If you're not familiar with Josh Brown, you should be. He's one of the few people to speak the truth about markets and investing during his almost daily bits on CNBC. When he's not on CNBC, he works as the CEO of Ritholtz Wealth Management, which is an investment advisory firm based in New York City. The Ritholtz team basically played a key role in putting on the WealthStack conference that took place in Scottsdale, AZ earlier this week. The conference itself was facilitated around how technology is making a difference in the world of financial planning and investing.
Josh and I kind of got talking by accident. I was spending a few minutes enjoying the weather out by the pool near my room (the resort had a few pools, and this one happened to be the least crowded). A few minutes later, Josh and a few others came out there and we began chatting.
Here are the top 3 takeaways I had during our conversation.
Although being a trader may sound sexy, oftentimes they don't pay any consideration to the tax liability of their trades.
Taxes play a key role in investing and planning. I asked Josh about whether or not the traders on the CNBC desk actually sit around and trade all day. He said that they did. However, one thing to think about was that they really only care about the short-term potential return - their trades don't take into account taxes when talking about them on TV. Taxes may or may not be an issue for traders on the CNBC desk, but for the average investor, they should be something to think about before trying to be an active trader.
What clients truly care about above everything else is growing, optimizing, and protecting their wealth.
We got talking about clients, how our firms operate, and more. One thing that came up was what clients truly care about. The point was made that you can be the best planner in the world, but if someone invests $1,000,000 and their account grows to $1.1 million, they'll generally like you, even if you're a sub-par planner. If the client's account declines to $900,000, even if you're the best advisor in the world, the client might still be concerned. It's important to set expectations for the client. Planning is definitely important, but in the eyes of the client, it still might take a back seat to their perceived importance of investment return.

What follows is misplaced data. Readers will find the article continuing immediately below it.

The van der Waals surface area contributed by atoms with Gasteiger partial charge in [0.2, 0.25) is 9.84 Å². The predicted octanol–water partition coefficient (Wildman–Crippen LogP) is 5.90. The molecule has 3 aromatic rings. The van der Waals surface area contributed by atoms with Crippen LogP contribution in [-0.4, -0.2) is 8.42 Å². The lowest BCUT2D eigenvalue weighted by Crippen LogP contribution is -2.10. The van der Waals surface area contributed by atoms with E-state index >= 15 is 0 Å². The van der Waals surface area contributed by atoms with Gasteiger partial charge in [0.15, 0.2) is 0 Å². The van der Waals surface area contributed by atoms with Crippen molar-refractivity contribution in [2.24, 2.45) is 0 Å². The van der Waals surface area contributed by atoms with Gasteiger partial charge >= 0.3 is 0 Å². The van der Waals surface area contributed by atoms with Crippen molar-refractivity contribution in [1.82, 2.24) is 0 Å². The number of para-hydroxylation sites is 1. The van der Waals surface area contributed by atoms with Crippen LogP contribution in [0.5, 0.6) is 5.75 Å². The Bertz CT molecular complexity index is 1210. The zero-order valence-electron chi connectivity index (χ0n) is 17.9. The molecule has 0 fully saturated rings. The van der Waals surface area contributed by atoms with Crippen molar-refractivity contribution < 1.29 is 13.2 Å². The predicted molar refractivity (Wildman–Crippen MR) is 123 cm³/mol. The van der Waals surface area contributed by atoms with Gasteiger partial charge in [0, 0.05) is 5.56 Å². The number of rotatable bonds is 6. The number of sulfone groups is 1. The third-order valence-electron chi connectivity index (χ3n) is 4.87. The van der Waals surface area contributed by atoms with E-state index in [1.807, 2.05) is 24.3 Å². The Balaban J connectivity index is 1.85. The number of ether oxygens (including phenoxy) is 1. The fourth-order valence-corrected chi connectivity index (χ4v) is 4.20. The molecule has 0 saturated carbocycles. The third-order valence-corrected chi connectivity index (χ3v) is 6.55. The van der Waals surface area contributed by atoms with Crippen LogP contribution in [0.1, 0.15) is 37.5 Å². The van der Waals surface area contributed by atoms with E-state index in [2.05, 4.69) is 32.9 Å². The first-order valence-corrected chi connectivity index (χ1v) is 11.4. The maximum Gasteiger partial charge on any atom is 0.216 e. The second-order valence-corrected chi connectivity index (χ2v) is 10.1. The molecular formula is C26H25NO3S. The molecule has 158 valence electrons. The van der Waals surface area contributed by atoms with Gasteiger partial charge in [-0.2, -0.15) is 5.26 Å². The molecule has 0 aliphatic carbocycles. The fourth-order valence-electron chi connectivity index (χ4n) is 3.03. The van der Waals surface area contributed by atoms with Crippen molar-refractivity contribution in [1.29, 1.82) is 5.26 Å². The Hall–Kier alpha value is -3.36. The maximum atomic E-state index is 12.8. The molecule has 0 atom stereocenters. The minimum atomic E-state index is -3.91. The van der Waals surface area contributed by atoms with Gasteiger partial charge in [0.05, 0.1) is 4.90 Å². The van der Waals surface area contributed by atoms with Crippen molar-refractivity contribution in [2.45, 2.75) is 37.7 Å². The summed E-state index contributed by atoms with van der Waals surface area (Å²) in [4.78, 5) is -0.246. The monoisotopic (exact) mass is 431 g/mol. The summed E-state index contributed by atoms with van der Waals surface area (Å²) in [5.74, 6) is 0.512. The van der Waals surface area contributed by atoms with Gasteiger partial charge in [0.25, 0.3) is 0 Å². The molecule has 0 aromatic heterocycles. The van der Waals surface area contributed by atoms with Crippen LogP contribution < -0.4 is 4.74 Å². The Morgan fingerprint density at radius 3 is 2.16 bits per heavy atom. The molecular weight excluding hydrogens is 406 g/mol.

Some of the best DIY investors still value advice for this reason...
There is generally an emotional attachment that clients have toward their money. I mean, they've spent most of their life accumulating their life savings and the last thing they want to do is lose it. For DIY investors, the emotional attachment can be a great one - they feel a sense of pride in making their investment decisions. However, the smartest DIYers know that because they have this emotional attachment, the help of an unemotionally attached third party could help prevent them from making poor investment choices during retirement. It's like giving a family member advice - sometimes they'll get pissed at you even if the advice is in their best interest. However, if they got the same advice from an unemotionally involved third party, they might digest the advice and act on it. Having the ability to remove emotions when making investment decisions can play a big role in investing success.